I began working with single patients and with patients in pairs, and found
performance in the paired situation to be clearly superior. The presence
of another patient increased stress by making the performance not private
but slightly public. And the element of competition enlivened things a
Initially, I matched patients according to age and sex. But I found
no differences when I paired dissimilar individuals. The same held true
for closet versus overt stutterers as well as for both type (I - IV) and
severity of stuttering.
I then began to experiment with larger groups. First three people, then
six, twelve, ..... Again, no difference could be seen for the variable
of number of participants, except, of course, as the number grew larger,
the amount of time necessary to achieve the desired therapeutic goals lengthened.
I finally settled on fifteen patients as the maximum I would treat at once,
and the length of each treatment session increased from one hour to three
hours and then to an entire day. I found that the group structure coupled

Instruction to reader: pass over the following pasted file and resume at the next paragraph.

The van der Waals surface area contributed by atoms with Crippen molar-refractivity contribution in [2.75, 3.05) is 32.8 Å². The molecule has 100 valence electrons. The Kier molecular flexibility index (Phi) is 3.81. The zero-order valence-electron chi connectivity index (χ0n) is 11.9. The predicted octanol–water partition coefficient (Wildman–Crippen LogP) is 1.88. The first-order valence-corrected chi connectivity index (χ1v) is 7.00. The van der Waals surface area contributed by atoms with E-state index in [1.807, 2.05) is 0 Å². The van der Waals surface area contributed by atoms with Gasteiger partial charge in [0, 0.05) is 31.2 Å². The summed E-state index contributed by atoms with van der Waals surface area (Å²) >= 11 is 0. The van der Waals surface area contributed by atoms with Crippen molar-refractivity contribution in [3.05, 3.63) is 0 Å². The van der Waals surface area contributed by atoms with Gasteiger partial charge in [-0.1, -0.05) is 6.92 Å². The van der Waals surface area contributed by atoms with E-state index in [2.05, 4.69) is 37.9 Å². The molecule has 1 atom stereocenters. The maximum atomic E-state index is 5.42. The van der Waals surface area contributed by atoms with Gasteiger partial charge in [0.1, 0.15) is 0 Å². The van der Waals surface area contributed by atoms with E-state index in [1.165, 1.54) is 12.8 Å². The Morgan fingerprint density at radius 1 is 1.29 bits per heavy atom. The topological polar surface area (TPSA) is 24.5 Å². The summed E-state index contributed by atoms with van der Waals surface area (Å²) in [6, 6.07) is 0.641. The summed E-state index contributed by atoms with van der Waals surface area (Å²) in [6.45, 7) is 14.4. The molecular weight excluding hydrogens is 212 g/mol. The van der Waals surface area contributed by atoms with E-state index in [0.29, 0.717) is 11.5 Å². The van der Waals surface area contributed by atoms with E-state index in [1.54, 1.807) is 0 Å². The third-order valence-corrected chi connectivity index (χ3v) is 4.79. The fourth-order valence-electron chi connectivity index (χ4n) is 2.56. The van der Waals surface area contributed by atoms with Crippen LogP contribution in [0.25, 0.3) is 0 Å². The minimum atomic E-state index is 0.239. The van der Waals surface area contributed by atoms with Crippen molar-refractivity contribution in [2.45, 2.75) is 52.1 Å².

with a full day gave each patient ample opportunity to participate during
the session, and maintained just enough stress that speaking was a challenge
but not an impossibility. Patients learned from one another's mistakes
and each time a patient spoke it was, by definition, public speaking.
After much trial and error, here is the treatment format that we found to be most effective, and that we now use in our workshops at The National Center for Stuttering.
We start by teaching patients to breathe passively from their mouths.
I ask them to imagine themself with a cold, with their noses stuffed and
able only to breathe from the mouth. I reinforce this by saing that they
carry with them at all times the perfect model of the breath. It is the
calm breathing they engage in when they are sitting quietly, doing nothing
- except now it's through the mouth. I continue to talk to them and watch
their mouths, chests, and abdominal walls for signs of passive outflows
Once passive air flows from the mouth are established we move on to
the use of passive airflows before monoysyllables and then multisyllables.
At this point we introduce several feedback techniques that have been developed
for monitoring Air Flow. By enabling patients to hear their own breathing